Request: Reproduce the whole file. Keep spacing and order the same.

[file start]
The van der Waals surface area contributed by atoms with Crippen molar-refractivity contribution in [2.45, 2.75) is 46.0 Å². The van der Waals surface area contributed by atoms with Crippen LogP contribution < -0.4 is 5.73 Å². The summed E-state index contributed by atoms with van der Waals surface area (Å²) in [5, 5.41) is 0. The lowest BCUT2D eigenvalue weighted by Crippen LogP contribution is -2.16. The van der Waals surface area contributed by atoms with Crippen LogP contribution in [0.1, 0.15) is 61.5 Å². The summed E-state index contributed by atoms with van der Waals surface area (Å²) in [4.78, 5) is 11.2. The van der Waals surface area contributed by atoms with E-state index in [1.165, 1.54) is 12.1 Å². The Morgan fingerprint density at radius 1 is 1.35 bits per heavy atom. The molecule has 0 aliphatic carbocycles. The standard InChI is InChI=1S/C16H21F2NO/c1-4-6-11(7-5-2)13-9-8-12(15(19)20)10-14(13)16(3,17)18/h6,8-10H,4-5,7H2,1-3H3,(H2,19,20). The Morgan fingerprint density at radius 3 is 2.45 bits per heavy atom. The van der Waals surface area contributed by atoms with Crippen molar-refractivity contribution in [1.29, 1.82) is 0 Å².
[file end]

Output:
The van der Waals surface area contributed by atoms with Crippen molar-refractivity contribution in [2.45, 2.75) is 46.0 Å². The van der Waals surface area contributed by atoms with Crippen LogP contribution < -0.4 is 5.73 Å². The summed E-state index contributed by atoms with van der Waals surface area (Å²) in [5, 5.41) is 0. The lowest BCUT2D eigenvalue weighted by Crippen LogP contribution is -2.16. The van der Waals surface area contributed by atoms with Crippen LogP contribution in [0.1, 0.15) is 61.5 Å². The summed E-state index contributed by atoms with van der Waals surface area (Å²) in [4.78, 5) is 11.2. The van der Waals surface area contributed by atoms with E-state index in [1.165, 1.54) is 12.1 Å². The Morgan fingerprint density at radius 1 is 1.35 bits per heavy atom. The molecule has 0 aliphatic carbocycles. The standard InChI is InChI=1S/C16H21F2NO/c1-4-6-11(7-5-2)13-9-8-12(15(19)20)10-14(13)16(3,17)18/h6,8-10H,4-5,7H2,1-3H3,(H2,19,20). The Morgan fingerprint density at radius 3 is 2.45 bits per heavy atom. The van der Waals surface area contributed by atoms with Crippen molar-refractivity contribution in [1.29, 1.82) is 0 Å².